Cherries, Baby

Cherry Clafoutis Dessert

Photograph by Benjamin Williamson

A classic French dessert combines fresh cherries with a yummy, dense custard.

Migrant birds know precisely the moment the cherries on the tree outside our cooking school are sweet enough to eat, and they can clean its branches in an afternoon if we don’t put up nets. The crimson fruit makes an elegant addition to a clafoutis, a French egg-based dessert with a smidgen of cherry brandy and just enough flour to hold the batter together. This simple finish to a meal (or afternoon snack) must be made in a cast-iron skillet and served hot. Like a soufflé, it will deflate in just minutes, but in its first glorious moments out of the oven, it’s a thing to behold.

A tip for harvest: Let the cherries ripen on the tree for a few extra days. This will allow you to slip the fruit off the pit (which will stay attached to the tree), so there’s no need for a pitter.


Cherry Clafoutis

Serves 4–6

1¼ cups milk

6 tablespoons sugar

2 tablespoons kirsch or other clear fruit brandy (optional)

1 tablespoon vanilla extract

6 eggs

kosher salt, to taste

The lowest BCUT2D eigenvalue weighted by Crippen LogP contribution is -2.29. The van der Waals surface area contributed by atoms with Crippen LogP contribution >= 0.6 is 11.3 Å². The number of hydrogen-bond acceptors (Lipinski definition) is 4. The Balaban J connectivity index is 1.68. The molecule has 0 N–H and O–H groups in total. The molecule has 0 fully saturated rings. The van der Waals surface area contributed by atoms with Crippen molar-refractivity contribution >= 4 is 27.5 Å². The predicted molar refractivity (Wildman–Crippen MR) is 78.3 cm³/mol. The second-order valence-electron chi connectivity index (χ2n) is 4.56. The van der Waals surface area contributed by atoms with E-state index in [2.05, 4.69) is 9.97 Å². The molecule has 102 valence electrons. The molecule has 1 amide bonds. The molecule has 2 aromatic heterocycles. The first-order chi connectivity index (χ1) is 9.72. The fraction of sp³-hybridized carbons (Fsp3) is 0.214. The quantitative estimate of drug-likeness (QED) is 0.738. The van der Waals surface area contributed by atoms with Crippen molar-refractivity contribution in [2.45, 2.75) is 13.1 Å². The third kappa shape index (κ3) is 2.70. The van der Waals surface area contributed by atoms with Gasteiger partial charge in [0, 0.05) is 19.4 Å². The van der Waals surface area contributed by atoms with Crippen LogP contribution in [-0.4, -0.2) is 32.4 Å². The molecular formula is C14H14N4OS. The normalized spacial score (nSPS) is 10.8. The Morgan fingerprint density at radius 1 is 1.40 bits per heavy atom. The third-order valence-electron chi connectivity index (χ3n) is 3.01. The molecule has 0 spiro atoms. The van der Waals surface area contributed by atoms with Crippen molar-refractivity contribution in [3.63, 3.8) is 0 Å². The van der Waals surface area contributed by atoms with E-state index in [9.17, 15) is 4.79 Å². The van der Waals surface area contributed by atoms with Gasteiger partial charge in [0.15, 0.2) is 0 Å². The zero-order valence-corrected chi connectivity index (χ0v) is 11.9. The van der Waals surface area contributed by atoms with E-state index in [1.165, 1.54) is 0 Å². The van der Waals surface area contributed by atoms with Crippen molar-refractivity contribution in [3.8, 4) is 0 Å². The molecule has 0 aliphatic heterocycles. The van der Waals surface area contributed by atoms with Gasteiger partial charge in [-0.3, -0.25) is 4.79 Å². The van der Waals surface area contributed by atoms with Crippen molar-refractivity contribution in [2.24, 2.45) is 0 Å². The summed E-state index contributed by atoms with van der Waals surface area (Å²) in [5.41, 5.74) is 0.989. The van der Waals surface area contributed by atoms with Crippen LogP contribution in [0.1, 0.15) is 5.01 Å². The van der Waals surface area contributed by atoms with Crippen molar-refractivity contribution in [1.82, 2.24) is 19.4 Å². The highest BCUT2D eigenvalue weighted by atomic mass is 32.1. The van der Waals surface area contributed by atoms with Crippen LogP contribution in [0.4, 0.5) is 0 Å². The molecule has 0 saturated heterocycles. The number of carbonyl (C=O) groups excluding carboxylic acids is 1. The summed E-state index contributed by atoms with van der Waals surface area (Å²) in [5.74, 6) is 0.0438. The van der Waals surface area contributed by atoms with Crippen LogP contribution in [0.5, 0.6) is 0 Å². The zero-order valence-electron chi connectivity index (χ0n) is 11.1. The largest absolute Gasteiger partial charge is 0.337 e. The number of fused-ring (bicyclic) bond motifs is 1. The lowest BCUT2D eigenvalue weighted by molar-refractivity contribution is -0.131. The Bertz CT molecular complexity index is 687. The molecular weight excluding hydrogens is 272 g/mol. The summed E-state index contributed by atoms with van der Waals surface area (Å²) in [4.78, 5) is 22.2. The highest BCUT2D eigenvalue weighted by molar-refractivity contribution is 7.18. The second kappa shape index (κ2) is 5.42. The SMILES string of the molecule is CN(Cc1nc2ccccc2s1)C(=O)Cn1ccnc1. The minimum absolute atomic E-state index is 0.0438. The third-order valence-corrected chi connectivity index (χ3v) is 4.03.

¾ cup flour

1 tablespoon unsalted butter, softened

2 cups pitted cherries, sweet or sour

confectioners’ sugar for dusting

Heat oven to 425 degrees. Combine milk, sugar, brandy, vanilla, eggs, and salt in a blender and run over low speed for about 20 seconds. Then add the flour and let run for another minute or until the ingredients are well combined. Butter a 9-inch cast-iron skillet.

Pour batter into the skillet and sprinkle the cherries over the top. Bake 30–35 minutes, or until the top is golden brown and the clafoutis has set. Quickly dust with confectioners’ sugar, cut into 4–6 portions, and serve while still piping hot.

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Annemarie Ahearn

Annemarie Ahearn runs Salt Water Farm, a cooking school in Lincolnville.